Now I’ll turn the call back over to John.
Thanks Rusty. This is a challenging time for our industry, however we believe Penn Virginia is in an enviable position to weather this storm. We have a strong balance sheet significant hedge position, low cost structure and the ability to generate substantial free cash flow even in a low oil price environment.
And with that, we can go to the Q&A portion of the call.
[Operator Instructions] our first question comes from Dun McIntosh with Johnson Rice. Please go ahead.
Good morning John, Rusty and Clay. Congrats on the strong quarter and particularly the hedge book you that you often placed [ph], strong move there. Just on activity, how should we think about you all maybe - at what point do you think about maybe going in and looking to bring ducs online or probably too early to think about putting the rig back. But maybe if we were going to put a price on it, at what point in the year do you think about activity kind of coming back and even more so kind of bringing the shut-in volumes on it, would be my question.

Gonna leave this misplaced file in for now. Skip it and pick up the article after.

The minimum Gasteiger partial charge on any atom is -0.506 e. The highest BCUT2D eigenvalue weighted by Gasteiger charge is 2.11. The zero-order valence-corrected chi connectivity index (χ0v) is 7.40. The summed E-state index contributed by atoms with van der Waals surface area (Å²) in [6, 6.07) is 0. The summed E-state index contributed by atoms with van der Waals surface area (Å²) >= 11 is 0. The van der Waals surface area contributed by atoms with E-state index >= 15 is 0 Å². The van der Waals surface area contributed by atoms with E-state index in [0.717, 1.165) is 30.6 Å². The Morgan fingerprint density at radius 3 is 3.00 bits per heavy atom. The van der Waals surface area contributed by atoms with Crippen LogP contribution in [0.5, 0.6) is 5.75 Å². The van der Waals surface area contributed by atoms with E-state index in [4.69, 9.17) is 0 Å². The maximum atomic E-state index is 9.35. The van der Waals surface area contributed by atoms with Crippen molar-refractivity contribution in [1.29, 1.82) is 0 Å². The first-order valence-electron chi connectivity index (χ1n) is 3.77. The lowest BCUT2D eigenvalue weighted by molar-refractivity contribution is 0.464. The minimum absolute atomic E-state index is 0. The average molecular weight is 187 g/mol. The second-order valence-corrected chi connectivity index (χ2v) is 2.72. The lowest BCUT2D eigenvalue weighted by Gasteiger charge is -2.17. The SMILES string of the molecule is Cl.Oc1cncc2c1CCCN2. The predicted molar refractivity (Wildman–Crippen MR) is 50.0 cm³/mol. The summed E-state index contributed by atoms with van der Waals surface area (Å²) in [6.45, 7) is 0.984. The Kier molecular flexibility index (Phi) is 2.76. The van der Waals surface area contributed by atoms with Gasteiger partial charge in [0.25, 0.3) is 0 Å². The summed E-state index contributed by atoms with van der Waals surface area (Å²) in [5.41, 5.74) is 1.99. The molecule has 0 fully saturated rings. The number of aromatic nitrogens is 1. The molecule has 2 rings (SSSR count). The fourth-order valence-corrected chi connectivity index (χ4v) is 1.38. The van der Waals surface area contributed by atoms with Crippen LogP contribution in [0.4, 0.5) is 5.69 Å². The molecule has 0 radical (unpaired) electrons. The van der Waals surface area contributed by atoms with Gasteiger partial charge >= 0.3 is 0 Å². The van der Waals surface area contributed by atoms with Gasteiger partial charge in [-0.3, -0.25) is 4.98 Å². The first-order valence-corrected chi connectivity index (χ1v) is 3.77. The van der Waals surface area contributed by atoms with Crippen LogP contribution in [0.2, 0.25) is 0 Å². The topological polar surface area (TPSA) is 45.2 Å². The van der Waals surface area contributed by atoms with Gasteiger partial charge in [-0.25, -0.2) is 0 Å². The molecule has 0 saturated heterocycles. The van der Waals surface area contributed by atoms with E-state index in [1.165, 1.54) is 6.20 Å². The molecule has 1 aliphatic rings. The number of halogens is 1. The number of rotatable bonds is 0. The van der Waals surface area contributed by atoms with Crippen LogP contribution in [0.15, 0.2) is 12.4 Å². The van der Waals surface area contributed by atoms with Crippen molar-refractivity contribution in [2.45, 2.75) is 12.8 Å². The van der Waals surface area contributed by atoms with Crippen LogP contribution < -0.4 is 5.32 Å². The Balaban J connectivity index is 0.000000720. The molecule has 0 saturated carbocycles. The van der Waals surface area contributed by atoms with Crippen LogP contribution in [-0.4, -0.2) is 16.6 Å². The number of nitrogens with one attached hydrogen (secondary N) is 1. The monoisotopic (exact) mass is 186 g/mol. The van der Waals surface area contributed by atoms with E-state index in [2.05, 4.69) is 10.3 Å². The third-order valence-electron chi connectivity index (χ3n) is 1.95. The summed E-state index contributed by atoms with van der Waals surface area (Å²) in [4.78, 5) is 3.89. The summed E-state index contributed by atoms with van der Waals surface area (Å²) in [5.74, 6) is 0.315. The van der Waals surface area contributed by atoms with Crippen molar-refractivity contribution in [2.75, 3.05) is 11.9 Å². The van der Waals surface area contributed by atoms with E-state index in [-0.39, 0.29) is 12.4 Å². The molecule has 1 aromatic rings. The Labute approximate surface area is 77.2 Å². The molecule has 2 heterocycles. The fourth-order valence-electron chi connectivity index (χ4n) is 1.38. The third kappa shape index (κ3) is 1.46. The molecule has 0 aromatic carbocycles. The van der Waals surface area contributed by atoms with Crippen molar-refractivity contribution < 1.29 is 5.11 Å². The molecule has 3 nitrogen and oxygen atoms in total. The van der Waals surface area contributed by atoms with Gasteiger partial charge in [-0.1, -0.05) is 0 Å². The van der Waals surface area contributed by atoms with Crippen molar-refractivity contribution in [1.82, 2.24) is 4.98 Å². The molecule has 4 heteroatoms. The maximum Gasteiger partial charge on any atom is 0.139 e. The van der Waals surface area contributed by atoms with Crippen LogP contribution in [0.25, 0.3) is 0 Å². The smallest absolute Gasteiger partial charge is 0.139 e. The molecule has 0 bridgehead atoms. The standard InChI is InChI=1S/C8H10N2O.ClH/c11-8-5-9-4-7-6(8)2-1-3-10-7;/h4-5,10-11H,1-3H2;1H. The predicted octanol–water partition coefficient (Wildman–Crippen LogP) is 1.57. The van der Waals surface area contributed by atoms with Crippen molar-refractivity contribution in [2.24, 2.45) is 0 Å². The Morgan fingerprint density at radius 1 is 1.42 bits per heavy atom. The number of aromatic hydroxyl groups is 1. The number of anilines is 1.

Sure, so let’s take shut-in volumes first. There’s a number of factors versus just the outright WTI, differentials, things like that. But frankly in today’s price environment once you get into kind of the mid 20s which we’ve obviously done a lot of movement right back to that over the last week. We certainly start considering it. It’s not really focused just on the marginal cost of production. We certainly have the ability to produce profitably out of our existing wells at much lower prices. It’s really more balancing of what is the price worth, today versus what it will be in the future and given the very strong cash flow position we have from our hedges. We’ve decided, we’ll likely be shutting in, in May.